Another Hard-Charging, Quarterback-Sacking Watt

T.J. Watt is following a similar path to the NFL as his famous brother, J.J. Watt.

INDIANAPOLIS – T.J. Watt is used to being J.J. Watt’s little brother.

That’s sort of what NFL Network analyst Mike Mayock expected when he put on some of Watt’s tape in preparation for this year’s draft.

“When you put the tape in, you’re like, ‘C’mon, little brother, he can’t be that good,’” Mayock said on Saturday evening. “And then he starts running around and he’s got the same effort that his older brother has and he’s a freakier athlete than I expected.”

Combine Coverage
Use code COMBINE2017 to get two free months with purchase of one!

The motor isn’t the only similarity between these brothers from Pewaukee, Wis. T.J. Watt also is taking a similar path to the NFL as his brother, the three-time NFL Defensive Player of the Year. J.J. Watt was the 11th pick of the 2011 draft by the Houston Texans. T.J. won’t go that early but he’s got a chance to be a first-round selection – possibly to the Green Bay Packers, who need an outside linebacker and were scheduled to have a formal interview with Watt on Saturday night. 

J.J. Watt was a tight end at Central Michigan before transferring to Wisconsin as a walk-on. T.J. Watt didn’t walk on at Wisconsin but he did arrive as a tight end. He redshirted in 2013 and missed all of 2014 with a knee injury. In July 2015, first-year coach Paul Chryst asked T.J. about moving to outside linebacker in the Badgers’ 3-4 scheme.

Much like big brother J.J., T.J.’s career has flourished since making the move. A role player in 2015, Watt was a terror as a junior in 2016 with 11.5 sacks, 16.5 tackles for losses, 13 hurries, two forced fumbles, one interception and four passes broken up. J.J., for the record, had seven sacks, 20.5 tackles for losses, 10 hurries, three forced fumbles, one interception and seven passes broken up as a senior.


“He’s one of the best players to ever do it, why not take that comparison?” T.J. Watt said. “The No. 1 thing I love about my brother’s play is how he does it. He’s 100 percent all out every single play. You’re not going to catch him loafing. He’s a game-changer. That’s how I want to be viewed.”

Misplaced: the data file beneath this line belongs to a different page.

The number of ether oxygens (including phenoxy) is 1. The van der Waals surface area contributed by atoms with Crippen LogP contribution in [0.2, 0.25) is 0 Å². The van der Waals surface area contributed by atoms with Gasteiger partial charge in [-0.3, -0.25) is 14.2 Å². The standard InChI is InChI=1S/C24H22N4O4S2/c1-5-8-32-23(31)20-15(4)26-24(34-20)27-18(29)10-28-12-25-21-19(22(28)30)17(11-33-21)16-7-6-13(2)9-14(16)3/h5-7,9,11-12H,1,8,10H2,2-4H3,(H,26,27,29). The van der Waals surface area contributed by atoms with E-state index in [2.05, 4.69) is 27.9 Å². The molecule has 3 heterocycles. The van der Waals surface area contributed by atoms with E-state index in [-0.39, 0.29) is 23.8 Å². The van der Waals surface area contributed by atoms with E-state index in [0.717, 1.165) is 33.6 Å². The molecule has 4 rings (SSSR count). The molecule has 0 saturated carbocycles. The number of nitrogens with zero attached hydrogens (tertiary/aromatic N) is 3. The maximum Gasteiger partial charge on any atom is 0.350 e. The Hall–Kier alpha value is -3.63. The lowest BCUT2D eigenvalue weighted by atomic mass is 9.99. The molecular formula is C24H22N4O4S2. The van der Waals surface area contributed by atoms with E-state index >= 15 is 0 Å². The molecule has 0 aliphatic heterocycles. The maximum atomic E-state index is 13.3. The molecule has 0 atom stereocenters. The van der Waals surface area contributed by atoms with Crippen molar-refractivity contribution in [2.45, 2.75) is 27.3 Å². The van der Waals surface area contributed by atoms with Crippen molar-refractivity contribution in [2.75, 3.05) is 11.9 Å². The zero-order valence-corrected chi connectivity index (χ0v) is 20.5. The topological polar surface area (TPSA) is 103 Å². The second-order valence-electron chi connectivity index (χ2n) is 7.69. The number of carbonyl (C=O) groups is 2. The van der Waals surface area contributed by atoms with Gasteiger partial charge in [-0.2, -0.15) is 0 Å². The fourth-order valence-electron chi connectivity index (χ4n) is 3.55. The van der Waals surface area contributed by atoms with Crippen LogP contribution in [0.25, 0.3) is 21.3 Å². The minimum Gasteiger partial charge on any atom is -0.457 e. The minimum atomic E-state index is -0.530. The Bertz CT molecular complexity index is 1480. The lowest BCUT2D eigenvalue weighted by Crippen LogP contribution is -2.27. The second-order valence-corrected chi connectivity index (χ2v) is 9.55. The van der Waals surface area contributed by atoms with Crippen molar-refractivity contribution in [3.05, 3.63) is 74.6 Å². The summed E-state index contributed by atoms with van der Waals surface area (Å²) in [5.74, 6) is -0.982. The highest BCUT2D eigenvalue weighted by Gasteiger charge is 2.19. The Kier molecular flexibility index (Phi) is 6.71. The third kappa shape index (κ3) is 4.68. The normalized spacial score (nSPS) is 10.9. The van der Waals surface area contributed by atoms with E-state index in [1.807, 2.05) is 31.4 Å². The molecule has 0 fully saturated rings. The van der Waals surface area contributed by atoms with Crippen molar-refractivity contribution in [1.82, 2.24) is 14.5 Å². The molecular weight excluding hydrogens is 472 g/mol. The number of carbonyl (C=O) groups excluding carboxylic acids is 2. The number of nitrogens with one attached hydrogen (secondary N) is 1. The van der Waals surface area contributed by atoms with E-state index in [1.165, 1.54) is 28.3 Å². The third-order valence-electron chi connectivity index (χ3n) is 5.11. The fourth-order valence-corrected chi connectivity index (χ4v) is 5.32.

Having the Watt genes certainly helps – middle brother Derek is a fullback for the San Diego Chargers. That nonstop motor comes with backyard brotherly battles.

“Have I ever beat him (J.J.) in any competition? Yes, yes. He’ll admit it, too,” T.J. said. “We competed all the time growing up. I beat both my brothers in many things. They beat me in many things, as well. You’re not always going to win, you’re not always going to lose in that house. Pickup basketball, flag football, eating, it really doesn’t matter.”

Watt’s not hung up on where he goes in the draft. “Wherever I go, I’m going to keep my mouth shut and work as hard as I can.” It’s a good thing things like mock drafts aren’t on his mind, because this is an incredibly deep draft, in general, and an incredibly deep draft class of edge rushers, in particular. Depending on how Watt tests alongside the likes of Alabama’s Tim Williams, Clemson’s Derek Barnett, UCLA’s Takk McKinley, Missouri’s Charles Harris, Auburn’s Carl Lawson and Michigan’s Taco Charlton will determine Watt’s spot in the edge-rushing pecking order.

What can’t be measured in 40-yard dashes, bench-press reps and three-cone drills is Watt’s intensity. DNA can’t be measured, either. In Watt’s case, those two intangibles are inseparable.

Ultimately, Watt’s biggest weakness could be his biggest asset. Watt’s barely played the position. Is he as polished as lifelong linebackers? No, but that only means he hasn’t touched his career ceiling.

“The No. 1 thing that I tell teams is I’m only scratching the surface,” he said. “I’ve only played defense for 18 or 20 months. If I can do all the things I did this past year, then what can I do when I’m under the tutelage of an NFL coach? Obviously, lack of film, lack of experience, is a point that’s come across, but I feel like it’s not a problem at all with my work ethic and my bloodlines and stuff like that.”

Bill Huber is publisher of and has written for Packer Report since 1997. E-mail him at or leave him a question in Packer Report’s subscribers-only Packers Pro Club forum. Find Bill on Twitter at

Badger Nation Top Stories